The AMA (WA)’s 2021 Morale+Engagement Survey (M+E Survey) provides yet another red flag, painting a similarly concerning picture of the state of clinician morale, engagement and the pervasive fear of raising concerns that exist in WA’s public hospital system.
More than 600 senior doctors working in the public sector responded to our questions about culture, morale and engagement, with the feedback providing significant insight into a system cracked open by crises.
A number of system-wide takeaways have emerged from the M+E survey.
The standouts and the shockers
At a hospital level, of those hospitals reported, there are some clear stand-out performers in WA’s public health system.
It will be unsurprising to many that privately-operated public hospitals, SJG Midland and Joondalup Health Campus (JHC), perform comparatively better than other public hospitals in the majority of the questions.
Royal Perth Hospital (RPH) has also outperformed many of the other WA Health public hospitals and in some instances, the privately operated public hospitals too.
However, among the positives, there are some results that indicate site-specific concerns.
The 2021 M+E Survey shows a worrying lack of engagement and morale at King Edward Memorial Hospital (KEMH) and Rockingham General Hospital (RGH).
A large majority of senior doctors at both these hospitals highlighted the fact that decisions made by senior executive were not reasoned and influenced by clinical engagement, and that hospital support for the clinical workforce was ‘poor’ or ‘very poor’.
Furthermore, RGH was the only reported hospital where more than 50 per cent of senior doctors feared victimisation as a result of raising concerns about senior executive decisions.
No doctor should fear victimisation but a majority of senior doctors holding such a concern requires immediate board, if not, ministerial intervention.
Morale– no boost, just bust
At the epicentre of job satisfaction, morale describes the overall outlook and confidence that employees feel at work.
JHC and RPH have overwhelming majorities in this space, with respondents from these hospitals rating senior doctor morale as either ‘fair’, ‘good’ or ‘excellent’.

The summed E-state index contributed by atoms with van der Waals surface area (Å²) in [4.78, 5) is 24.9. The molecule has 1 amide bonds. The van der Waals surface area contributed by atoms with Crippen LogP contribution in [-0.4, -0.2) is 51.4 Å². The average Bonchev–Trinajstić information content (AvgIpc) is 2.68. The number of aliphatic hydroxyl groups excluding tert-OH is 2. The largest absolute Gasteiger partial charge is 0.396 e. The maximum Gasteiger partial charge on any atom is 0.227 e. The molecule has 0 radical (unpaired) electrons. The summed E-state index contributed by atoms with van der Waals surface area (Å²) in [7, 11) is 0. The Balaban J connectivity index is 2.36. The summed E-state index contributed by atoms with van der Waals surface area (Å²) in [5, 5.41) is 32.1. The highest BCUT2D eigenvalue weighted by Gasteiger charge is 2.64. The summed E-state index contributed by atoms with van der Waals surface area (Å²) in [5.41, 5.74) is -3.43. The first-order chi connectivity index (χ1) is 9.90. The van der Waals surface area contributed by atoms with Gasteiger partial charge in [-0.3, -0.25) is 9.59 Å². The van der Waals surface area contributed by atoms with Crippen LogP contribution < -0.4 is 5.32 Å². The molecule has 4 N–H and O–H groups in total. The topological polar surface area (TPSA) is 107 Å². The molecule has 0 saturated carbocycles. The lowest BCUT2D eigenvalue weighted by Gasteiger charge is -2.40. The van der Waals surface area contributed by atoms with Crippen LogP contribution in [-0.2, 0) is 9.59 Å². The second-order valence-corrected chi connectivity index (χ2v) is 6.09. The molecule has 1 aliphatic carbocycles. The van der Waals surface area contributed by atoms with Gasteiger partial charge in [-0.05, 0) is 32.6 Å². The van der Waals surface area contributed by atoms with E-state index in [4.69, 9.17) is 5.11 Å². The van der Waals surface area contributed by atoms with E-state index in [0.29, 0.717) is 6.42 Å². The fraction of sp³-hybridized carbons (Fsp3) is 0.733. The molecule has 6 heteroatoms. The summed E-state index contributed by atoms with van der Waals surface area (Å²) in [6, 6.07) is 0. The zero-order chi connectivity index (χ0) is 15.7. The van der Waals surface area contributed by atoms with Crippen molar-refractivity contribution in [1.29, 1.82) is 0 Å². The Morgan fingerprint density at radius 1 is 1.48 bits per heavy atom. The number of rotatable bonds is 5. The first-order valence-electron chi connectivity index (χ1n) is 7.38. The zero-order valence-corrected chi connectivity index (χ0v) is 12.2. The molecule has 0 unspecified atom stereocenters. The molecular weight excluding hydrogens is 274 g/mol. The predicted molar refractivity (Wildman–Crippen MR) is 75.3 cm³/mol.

At the reported HSP level, concerningly a majority of senior doctors at four of the five HSPs rate morale as being either ‘poor’ or ‘very poor’. WACHS has the poorest ratings when it comes to senior doctor morale.
Unsurprisingly, given recent tragic events, and the bureaucracy’s initial response to these events, the senior doctor morale rating at the Child and Adolescent Health Service (CAHS) has declined significantly since the 2019 AMA (WA) M+E Survey.
While the East Metropolitan Health Service (EMHS) may lead the WA Health HSPs, with only 40 per cent of senior doctors reporting morale as ‘poor’ or ‘very poor’, these results are still nothing to celebrate and represent a dangerous indictment on how WA Health is managing employee wellbeing in our public hospitals.
Of greatest concern to the AMA (WA) are the morale ratings at RGH and KEMH, two hospitals where morale and clinical engagement are clearly issues.
87% of senior doctors at RGH rate morale as either ‘poor’ or ‘very poor’.
82% of senior doctors at KEMH rate morale as either ‘poor’ or ‘very poor’.
These figures eclipse the horrendously poor morale ratings identified by the AMA (WA) at Bunbury Regional Hospital (BRH) in April 2021 (senior doctors and DiTs), which sparked the recent WorkSafe investigation at the site.
They also exceed those reported at CAHS in the 2017 M+E Survey, which followed the damning review of the morale and engagement of clinical staff at Princess Margaret Hospital.
That review called for an immediate change in leadership style, a rigorous action plan to address issues, and a strategy for devolution of accountability and decision-making to head of department (HoD) level, including development and training opportunities as required, among others.
While these were all recommendations that related to PMH at that point in time, and therefore are not necessarily what is required at RGH or KEMH, it is clear that there are significant issues that need to be addressed as a matter of priority, given the risk to wellbeing and safety of both staff and patients at these hospitals
JHC, RPH and SJG Midland top culture charts
Culture represents the shared attitudes, values and beliefs manifested in organisational behaviour.
In terms of how hospital ‘culture’ has been reported by senior doctors, JHC, RPH and SJG Midland top the list.
At the other end, RGH, KEMH and Armadale Kelmscott Memorial Hospital (AKMH) all have a majority of senior doctors describing culture as either ‘poor’ or ‘very poor’.
84% of senior doctors at RGH reported culture as ‘poor’ or ‘very poor’ – a figure that stands in stark contrast to the other hospitals reported.
At a WA Health HSP level, a majority of senior doctors at South Metropolitan Health Service (SMHS) and WACHS report culture as being ‘poor’ or ‘very poor’ at their hospital.
While 46 per cent and 47 per cent of senior doctors at NMHS and CAHS respectively, identify culture as ‘very poor’ and ‘poor’, 72 per cent of EMHS doctors reported culture to be ‘fair’, ‘good’ or ‘excellent’ at their hospital
Read the full article – M+E Survey Results